These can be overwhelmingly sad times for us left behind. Watching these women walk through their grief, I see the sadness in my sister’s eyes remembering the loss of her husband. When we say goodbye to another Godly man on Saturday, I will watch my daughter struggle with the reminder that her father died 11 years ago that day. As the world watches Charleston, we are reminded of other mass killings of not just the faithful, but the innocent young lives such as those we lost in Sandy Hook. It seems that death always surrounds us. And yet Jesus promised that with the Holy Spirit our sorrow would turn to joy and that because of Jesus we would be victorious over death.

“O death, where is you victory? O death, where is your sting? For sin is the sting that results in death, and the law gives sin its power. But thank God! He gives us victory over sin and death through our Lord Jesus Christ.” (1 Corinthians 15:55-57, NLT)

And strange as it may seem, I have begun to find joy in attending funerals celebrating these lives. It is hard to explain, and I will try my best to share my sense of peace. Yesterday we celebrated the life of a husband, a father, a grandfather, and a steady hand in our congregation. Yesterday our church was filled with old-time members who had left for other congregations/denominations, but never left the family. There were gasps and hugs and smiles as the Body of Christ came together to share the life our brother Ken lived. God was pruning again and as he snipped a piece of the vine he brought forth the steadfast trunk that we would all know—he is still moving among the family. The family—HIS FAMILY—is still strong. We just don’t meet up every Sunday like we used to. Through his grace, we are still one family.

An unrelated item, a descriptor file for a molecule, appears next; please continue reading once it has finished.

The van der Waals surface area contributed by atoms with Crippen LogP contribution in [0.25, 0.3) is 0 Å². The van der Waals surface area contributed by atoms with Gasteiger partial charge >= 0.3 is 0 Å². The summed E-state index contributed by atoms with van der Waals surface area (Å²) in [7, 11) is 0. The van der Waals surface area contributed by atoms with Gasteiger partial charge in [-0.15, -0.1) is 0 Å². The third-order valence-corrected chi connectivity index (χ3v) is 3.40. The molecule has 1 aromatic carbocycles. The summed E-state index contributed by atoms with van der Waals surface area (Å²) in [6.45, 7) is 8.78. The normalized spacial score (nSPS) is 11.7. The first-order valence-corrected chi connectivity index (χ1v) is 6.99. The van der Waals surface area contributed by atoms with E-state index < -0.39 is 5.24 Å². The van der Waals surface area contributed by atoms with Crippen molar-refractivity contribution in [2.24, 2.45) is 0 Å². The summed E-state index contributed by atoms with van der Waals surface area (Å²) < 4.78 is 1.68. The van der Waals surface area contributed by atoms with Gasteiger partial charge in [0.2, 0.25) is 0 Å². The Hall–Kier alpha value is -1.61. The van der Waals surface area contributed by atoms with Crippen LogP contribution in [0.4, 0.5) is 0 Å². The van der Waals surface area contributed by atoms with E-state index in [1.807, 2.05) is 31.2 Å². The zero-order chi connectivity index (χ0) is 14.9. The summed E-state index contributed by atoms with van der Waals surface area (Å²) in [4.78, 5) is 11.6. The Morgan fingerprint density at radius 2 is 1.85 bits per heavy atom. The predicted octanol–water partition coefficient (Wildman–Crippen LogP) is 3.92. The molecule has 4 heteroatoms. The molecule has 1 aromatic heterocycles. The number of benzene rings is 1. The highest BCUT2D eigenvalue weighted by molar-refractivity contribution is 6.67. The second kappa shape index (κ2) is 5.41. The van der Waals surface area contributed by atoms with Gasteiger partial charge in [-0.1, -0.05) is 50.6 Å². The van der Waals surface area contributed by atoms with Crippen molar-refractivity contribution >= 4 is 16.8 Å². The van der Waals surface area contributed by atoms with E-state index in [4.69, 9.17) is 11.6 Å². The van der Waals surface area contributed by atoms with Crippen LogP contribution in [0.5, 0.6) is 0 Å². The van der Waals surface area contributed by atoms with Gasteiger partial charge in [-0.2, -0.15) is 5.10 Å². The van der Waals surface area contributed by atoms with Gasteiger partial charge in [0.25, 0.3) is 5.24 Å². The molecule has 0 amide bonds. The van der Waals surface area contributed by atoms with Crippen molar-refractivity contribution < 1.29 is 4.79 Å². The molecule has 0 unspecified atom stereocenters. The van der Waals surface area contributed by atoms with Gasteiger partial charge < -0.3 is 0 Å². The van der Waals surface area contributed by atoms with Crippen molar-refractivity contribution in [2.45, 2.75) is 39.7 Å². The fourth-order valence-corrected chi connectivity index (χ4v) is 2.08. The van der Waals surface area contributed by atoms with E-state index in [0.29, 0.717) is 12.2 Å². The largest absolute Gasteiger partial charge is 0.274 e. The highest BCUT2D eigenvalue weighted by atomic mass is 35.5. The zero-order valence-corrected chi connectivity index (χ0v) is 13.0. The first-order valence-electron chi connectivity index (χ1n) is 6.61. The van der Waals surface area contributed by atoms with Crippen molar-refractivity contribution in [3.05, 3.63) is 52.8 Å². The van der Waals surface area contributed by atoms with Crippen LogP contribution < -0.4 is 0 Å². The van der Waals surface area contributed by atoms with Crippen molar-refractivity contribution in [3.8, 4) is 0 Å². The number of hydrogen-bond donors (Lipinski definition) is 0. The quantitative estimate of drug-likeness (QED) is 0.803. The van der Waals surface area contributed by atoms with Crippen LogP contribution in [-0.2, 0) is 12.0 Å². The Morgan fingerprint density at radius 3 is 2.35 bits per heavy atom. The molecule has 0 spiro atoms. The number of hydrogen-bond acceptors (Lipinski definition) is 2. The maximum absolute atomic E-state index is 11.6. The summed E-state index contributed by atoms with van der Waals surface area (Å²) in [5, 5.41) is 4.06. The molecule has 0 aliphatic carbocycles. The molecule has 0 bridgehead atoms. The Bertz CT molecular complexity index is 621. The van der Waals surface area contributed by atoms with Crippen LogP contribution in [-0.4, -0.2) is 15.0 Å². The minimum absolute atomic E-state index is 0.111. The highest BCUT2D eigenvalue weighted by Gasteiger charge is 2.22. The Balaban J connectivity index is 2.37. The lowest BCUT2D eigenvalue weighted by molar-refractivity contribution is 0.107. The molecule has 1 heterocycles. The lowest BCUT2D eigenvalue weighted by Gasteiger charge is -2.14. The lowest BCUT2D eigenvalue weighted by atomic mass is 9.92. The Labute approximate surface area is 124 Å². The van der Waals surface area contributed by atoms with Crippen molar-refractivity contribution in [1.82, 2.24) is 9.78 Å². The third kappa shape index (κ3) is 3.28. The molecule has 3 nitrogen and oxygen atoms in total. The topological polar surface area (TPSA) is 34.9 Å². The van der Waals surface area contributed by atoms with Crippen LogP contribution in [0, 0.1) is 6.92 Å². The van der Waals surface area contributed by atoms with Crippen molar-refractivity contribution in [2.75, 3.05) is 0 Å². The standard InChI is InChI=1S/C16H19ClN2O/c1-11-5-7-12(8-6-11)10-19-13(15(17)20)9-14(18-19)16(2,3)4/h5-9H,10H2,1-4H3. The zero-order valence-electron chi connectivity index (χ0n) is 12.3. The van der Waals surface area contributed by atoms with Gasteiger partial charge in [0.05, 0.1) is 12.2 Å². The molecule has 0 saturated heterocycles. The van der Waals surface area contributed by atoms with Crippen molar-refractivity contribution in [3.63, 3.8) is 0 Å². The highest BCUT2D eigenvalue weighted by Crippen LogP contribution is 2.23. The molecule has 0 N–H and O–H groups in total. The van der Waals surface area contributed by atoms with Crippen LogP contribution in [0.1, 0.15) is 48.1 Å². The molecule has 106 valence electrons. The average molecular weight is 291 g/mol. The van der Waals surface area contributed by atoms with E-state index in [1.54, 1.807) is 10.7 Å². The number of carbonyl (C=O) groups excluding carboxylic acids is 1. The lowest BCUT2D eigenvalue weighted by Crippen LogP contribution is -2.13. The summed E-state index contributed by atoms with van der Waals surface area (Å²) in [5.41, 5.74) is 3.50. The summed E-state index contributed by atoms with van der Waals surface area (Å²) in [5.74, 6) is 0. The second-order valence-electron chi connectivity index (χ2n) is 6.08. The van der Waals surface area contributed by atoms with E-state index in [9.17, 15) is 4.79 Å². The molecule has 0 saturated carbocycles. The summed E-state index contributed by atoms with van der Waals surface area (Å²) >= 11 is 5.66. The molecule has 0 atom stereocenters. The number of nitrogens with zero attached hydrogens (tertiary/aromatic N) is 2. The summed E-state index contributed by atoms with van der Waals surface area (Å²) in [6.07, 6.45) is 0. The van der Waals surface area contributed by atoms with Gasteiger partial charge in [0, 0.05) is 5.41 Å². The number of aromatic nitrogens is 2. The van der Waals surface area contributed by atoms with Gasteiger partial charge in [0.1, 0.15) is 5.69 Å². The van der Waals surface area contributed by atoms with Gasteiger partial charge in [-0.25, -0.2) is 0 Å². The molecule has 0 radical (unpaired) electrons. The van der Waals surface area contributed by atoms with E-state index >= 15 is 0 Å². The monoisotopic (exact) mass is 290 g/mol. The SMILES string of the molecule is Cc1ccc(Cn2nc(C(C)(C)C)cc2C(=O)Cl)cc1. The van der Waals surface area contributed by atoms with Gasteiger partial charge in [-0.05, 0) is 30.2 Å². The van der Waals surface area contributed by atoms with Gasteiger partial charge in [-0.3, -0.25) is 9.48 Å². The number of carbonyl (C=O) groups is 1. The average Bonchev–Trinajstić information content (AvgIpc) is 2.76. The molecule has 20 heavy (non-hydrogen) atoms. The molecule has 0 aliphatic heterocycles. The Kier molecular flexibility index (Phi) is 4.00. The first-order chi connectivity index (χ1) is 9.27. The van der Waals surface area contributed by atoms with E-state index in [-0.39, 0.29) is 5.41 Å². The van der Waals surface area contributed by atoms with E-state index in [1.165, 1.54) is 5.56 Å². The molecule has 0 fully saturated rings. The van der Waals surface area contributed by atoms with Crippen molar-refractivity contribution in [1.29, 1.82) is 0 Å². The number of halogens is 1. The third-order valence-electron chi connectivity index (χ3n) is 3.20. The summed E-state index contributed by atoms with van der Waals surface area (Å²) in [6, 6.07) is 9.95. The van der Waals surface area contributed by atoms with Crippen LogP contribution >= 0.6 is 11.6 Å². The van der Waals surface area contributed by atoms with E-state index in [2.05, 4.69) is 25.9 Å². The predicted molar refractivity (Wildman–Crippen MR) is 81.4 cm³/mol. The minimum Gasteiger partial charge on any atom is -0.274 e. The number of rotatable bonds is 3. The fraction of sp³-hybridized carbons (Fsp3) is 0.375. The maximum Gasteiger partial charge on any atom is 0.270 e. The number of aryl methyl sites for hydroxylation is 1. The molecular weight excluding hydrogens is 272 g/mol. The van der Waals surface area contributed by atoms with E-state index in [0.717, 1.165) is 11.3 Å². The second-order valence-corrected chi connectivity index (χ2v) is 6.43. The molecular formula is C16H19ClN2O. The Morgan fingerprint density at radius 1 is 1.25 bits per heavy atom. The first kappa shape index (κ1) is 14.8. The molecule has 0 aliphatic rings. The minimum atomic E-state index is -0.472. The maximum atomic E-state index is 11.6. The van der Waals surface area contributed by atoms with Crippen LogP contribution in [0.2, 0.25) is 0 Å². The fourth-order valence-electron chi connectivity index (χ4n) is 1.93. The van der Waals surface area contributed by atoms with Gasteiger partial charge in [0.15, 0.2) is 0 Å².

I love listening to the family and friends speak at funerals. We never hear the bad stuff at a funeral because just as Jesus cleanses our hearts, we cleanse our memories in honor of the departed. Last winter I went to the funeral of a friend’s father. They spoke about his military career and they spoke about his love for the Lord that trickled down throughout the family. His faith inspired sons to enter into ministry and others to simply devote their lives to following Jesus. Where there could have been great dread and despair in their loss, there was great hope. I left feeling better than when I came and inspired to go deeper in my faith.